Sponsors of 403(b) plans unfazed by DOL ruleArticle added by Nick Thornton on December 20, 2016
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Among the smallest 403(b) plans, only 55 percent of plan sponsor respondents said they were aware of the fiduciary rule.(Photo: Getty)
Nearly six of 10 nonprofit sponsors of 403(b) plans are not planning any changes to their retirement plans when the Department of Labor’s fiduciary rule is implemented, according to a survey by the Plan Sponsor Council of America.
A static approach to the impending rule, which has an April 10, 2017 implementation date, was seen across 403(b) plans of all sizes, PSCA found.
Among plans with more than 1,000 participants, more than half are not planning any changes. For the smallest plans with less than 50 participants, more than 67 percent plan to maintain the status quo.
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Aaron Friedman, national practice leader of 403(b) and tax-exempt plans at the Principal Financial Group, says those figures and others in the study suggest the need for more retirement plan advisory expertise for nonprofits.
“I think the survey is a call to the advisor community to work with 403(b) sponsors and plan providers to review existing procedures to make sure sponsors understand the nuances of the new rule,” Friedman said.
Of the sponsors who see the rule as a call to action, about 18 percent are planning changes to investment lineups. And 17 percent plan to hire a fiduciary plan advisor.
Overall, only 74 percent of 403(b) sponsors required to comply with the Employee Retirement Income Security Act are aware of the fiduciary rule, which will require advisors to ERISA-governed defined contribution plans with less than $50 million in assets to serve as fiduciaries.
Among the smallest plans, recognition of the rule is notably low—only 55 percent of respondents said they were aware of the rule.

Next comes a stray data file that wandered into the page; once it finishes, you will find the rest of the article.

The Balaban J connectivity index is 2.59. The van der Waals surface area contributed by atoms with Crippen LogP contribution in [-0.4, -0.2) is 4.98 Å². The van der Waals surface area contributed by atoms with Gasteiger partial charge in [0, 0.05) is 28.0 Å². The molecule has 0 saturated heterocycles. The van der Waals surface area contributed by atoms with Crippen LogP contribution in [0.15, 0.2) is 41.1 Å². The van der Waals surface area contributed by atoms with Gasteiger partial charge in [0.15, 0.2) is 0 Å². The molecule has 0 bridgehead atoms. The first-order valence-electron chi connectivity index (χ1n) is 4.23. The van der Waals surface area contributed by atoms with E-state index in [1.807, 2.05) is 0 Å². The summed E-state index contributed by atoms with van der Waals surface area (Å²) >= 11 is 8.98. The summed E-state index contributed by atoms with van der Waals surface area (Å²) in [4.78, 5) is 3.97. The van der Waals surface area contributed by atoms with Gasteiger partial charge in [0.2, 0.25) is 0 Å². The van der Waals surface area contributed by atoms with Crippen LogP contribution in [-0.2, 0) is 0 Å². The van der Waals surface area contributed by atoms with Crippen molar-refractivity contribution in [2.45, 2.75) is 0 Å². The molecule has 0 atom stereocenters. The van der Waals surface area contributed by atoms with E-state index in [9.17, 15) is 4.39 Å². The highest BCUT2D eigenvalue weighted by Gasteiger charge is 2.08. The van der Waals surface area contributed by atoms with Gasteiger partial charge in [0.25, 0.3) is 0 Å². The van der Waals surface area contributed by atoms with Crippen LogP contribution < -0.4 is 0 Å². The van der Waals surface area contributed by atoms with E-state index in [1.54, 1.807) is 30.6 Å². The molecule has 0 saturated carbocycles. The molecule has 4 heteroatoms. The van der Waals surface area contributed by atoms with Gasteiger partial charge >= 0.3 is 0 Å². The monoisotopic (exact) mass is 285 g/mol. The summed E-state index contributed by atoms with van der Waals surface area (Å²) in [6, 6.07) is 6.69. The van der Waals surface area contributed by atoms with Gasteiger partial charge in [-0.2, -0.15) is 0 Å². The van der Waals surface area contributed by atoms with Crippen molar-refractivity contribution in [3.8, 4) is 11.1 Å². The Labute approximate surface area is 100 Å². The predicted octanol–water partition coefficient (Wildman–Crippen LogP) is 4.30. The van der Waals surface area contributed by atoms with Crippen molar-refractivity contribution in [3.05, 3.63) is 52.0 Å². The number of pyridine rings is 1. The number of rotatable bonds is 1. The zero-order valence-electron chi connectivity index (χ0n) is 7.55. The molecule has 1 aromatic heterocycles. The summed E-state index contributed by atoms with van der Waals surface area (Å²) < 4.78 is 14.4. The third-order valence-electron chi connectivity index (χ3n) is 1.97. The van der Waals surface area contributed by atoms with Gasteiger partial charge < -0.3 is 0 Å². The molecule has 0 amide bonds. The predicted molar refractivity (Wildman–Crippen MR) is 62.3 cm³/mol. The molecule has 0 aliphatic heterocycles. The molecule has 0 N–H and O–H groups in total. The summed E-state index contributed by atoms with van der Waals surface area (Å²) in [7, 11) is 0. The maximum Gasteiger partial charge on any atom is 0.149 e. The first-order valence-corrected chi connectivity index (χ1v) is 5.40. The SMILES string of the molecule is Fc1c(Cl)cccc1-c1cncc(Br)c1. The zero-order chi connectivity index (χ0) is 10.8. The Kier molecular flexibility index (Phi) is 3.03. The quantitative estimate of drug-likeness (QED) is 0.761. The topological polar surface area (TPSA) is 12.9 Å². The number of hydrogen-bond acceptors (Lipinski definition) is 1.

Friedman does not describe the nonprofit world as underserved by retirement plan advisors. Rather, he says the organizational nature of nonprofits better explains the lack of awareness of the rule.
“Nonprofits tend to be cultures that are focused on their given missions,” explained Friedman, who sits on PSCA’s nonprofit research committee.
“You could describe the cultures as conscientious and invested in their staffs’ welfare, but when it comes to human resource administration, they tend to be resource constrained relative to for-profit organizations,” he said.
That is precisely why the role of a retirement plan specialist advisor is so important for 403(b)s, thinks Friedman. “Nonprofit plan sponsors are looking for help, and they appreciate the help.”
There are some advisory firms with a focused 403(b) advisory practice, but on balance, Friedman says a lot of 401(k) specialist advisors have not committed to the nonprofit market.
“There are some nuances to advising on a 403(b) plan, but generally speaking, they are not substantial,” said Friedman. “That vast majority of the expertise for 401(k) plans translates to the 403(b) space. The learning curve for advisors looking to enter the 403(b) market is not steep--I think a 401(k) specialist would only need a few weeks of preparation to apply their expertise to nonprofits.”
As far as its role as a record-keeper is concerned, Friedman says Principal continues to invest substantial resources preparing for the rule’s implementation date.
“The regulation is extraordinarily complex,” he said. “There will be implications with regard to any client-facing roles, from call centers to education programs. We continue to finalize the details to the changes we’ll implement, but I can assure you we are paying a great deal of attention to all of the rule’s nuances.”
Originally published on BenefitsPro.com
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